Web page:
3. He Zizhen (贺子珍, 1910–1984) of Jiangxi: married May 1928 to 1939; mother to Mao Anhong, Li Min, and four other children
  4. Jiang Qing: (江青, 1914–1991), married 1939 to Mao's death; mother to Li Na

Siblings

He had several siblings:

  • Mao Zemin (毛泽民, 1895–1943), younger brother, executed by a warlord
  • Mao Zetan (毛泽覃, 1905–1935), younger brother, executed by the KMT
  • Mao Zejian (毛泽建, 1905–1929), adopted sister, executed by the KMT
Mao Zedong's parents altogether had six sons and two daughters. Two of the sons and both daughters died young, leaving the three brothers Mao Zedong, Mao Zemin, and Mao Zetan. Like all three of Mao Zedong's wives, Mao Zemin and Mao Zetan were communists. Like Yang Kaihui, both Zemin and Zetan were killed in warfare during Mao Zedong's lifetime.

Note that the character ze (泽) appears in all of the siblings' given names. This is a common Chinese naming convention.

From the next generation, Zemin's son, Mao Yuanxin, was raised by Mao Zedong's family. He became Mao Zedong's liaison with the Politburo in 1975. Sources like Li Zhisui (The Private Life of Chairman Mao) say that he played a role in the final power-struggles.[105]

Children

Mao Zedong had a total of ten children,[106] including:

  • Mao Anying (毛岸英, 1922–1950): son to Yang, married to Liu Siqi (刘思齐), who was born Liu Songlin (刘松林), killed in action during the Korean War
  • Mao Anqing (毛岸青, 1923–2007): son to Yang, married to Shao Hua (邵华), son Mao Xinyu (毛新宇), grandson Mao Dongdong
  • Mao Anlong (1927–1931): son to Yang, died during the Chinese Civil War
  • Mao Anhong (b. 1932): son to He, left to Mao's younger brother Zetan and then to one of Zetan's guards when he went off to war, was never heard of again
  • Li Min (李敏, b. 1936): daughter to He, married to Kong Linghua (孔令华), son Kong Ji'ning (孔继宁), daughter Kong Dongmei (孔冬梅)
  • Li Na (李讷, Pinyin: Lĭ Nà, b. 1940): daughter to Jiang (whose birth given name was Li, a name also used by Mao while evading the KMT), married to Wang Jingqing (王景清), son Wang Xiaozhi (王效芝)

Mao's first and second daughters were left to local villagers because it was too dangerous to raise them while fighting the Kuomintang and later the Japanese. Their youngest daughter (born in early 1938 in Moscow after Mao separated) and one other child (born 1933) died in infancy. Two English researchers who retraced the entire Long March route in 2002–2003[107] located a woman whom they believe might well be one of the missing children abandoned by Mao to peasants in 1935. Ed Jocelyn and Andrew McEwen hope a member of the Mao family will respond to requests for a DNA test.[108]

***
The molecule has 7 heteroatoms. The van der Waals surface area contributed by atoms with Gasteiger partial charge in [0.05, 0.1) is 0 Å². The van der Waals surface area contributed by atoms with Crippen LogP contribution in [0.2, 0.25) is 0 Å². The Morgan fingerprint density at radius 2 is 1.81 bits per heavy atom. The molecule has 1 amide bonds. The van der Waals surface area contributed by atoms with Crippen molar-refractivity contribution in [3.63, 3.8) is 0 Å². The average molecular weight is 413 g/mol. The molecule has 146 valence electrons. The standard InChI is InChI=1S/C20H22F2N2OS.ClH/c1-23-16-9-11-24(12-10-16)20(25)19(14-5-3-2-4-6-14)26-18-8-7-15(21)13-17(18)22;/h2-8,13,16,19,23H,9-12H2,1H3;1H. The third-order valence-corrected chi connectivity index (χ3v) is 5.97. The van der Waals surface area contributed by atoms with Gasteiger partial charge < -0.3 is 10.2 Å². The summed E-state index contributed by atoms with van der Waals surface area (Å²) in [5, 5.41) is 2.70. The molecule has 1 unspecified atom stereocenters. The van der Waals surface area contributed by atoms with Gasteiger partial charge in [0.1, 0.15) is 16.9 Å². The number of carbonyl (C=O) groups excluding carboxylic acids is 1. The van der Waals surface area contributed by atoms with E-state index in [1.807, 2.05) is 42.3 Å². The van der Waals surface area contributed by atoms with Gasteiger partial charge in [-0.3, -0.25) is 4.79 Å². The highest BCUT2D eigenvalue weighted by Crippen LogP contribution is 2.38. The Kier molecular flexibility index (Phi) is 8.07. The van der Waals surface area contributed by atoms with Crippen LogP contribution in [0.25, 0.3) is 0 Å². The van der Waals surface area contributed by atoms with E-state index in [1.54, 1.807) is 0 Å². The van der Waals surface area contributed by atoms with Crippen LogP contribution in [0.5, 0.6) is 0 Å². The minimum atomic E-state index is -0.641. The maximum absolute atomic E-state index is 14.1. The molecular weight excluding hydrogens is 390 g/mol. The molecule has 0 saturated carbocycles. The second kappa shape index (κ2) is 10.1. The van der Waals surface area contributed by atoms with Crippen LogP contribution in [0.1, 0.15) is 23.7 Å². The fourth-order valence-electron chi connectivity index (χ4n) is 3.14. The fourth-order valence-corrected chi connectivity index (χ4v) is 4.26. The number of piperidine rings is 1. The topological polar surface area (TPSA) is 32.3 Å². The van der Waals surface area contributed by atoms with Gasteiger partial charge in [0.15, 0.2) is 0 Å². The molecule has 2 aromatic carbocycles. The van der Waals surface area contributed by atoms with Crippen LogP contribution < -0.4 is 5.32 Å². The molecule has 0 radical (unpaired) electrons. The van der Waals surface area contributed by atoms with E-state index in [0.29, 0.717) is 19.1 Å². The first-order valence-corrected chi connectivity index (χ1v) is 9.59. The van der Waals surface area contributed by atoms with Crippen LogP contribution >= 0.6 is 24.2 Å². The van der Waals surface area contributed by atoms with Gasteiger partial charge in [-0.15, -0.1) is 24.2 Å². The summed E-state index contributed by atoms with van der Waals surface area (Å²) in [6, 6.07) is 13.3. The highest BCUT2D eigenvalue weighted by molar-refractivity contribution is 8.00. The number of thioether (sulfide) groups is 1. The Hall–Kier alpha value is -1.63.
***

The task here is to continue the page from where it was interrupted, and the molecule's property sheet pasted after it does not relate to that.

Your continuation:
Personal life

There are few academic sources discussing Mao's private life, which was very secretive at the time of his rule. However, after Mao's death, his personal physician Li Zhisui published a memoir of unique insight into Mao's private life: The Private Life of Chairman Mao, which claims that Mao chain smoked cigarettes, never bathed or brushed his teeth, rarely got out of bed, was addicted to sleeping pills and had a large number of sexual partners from whom he contracted venereal disease.[109]

Having grown up in Hunan, Mao spoke Mandarin with a heavy Xiang Chinese accent that is very pronounced on recordings of his speeches.[citation needed]

Writings and calligraphy

Mao's calligraphy: The People's Republic of China: all ethnicities unite. Mao Zedong. (Chinese: 中华人民共和国各民族团结起来 毛泽东 Zhōnghuárénmíngònghéguó gè mínzú tuánjié qǐ lái – Máo Zédōng)

Mao was a prolific writer of political and philosophical literature.[110] He is the attributed author of Quotations From Chairman Mao Tse-Tung, known in the West as the "Little Red Book" and in Cultural Revolution China as the "Red Treasure Book" (红宝书): this is a collection of short extracts from his speeches and articles, edited by Lin Biao and ordered topically. Mao wrote several other philosophical treatises, both before and after he assumed power. These include:

  • On Guerrilla Warfare (《游击战》); 1937
  • On Practice (《实践论》); 1937
  • On Contradiction (《矛盾论》); 1937
  • On Protracted War (《论持久战》); 1938
  • In Memory of Norman Bethune (《纪念白求恩》); 1939
  • On New Democracy (《新民主主义论》); 1940
  • Talks at the Yan'an Forum on Literature and Art (《在延安文艺座谈会上的讲话》); 1942
  • Serve the People (《为人民服务》); 1944
  • The Foolish Old Man Who Removed the Mountains (《愚公移山》); 1945
  • On the Correct Handling of the Contradictions Among the People (《正确处理人民内部矛盾问题》); 1957

Mao was also a skilled Chinese calligrapher with a highly personal style. In China, Mao was considered a master calligrapher during his lifetime.[111] His calligraphy can be seen today throughout mainland China.[112] His work gave rise to a new form of Chinese calligraphy called "Mao-style" or Maoti, which has gained increasing popularity since his death. There currently exist various competitions specializing in Mao-style calligraphy.[113]

Literary works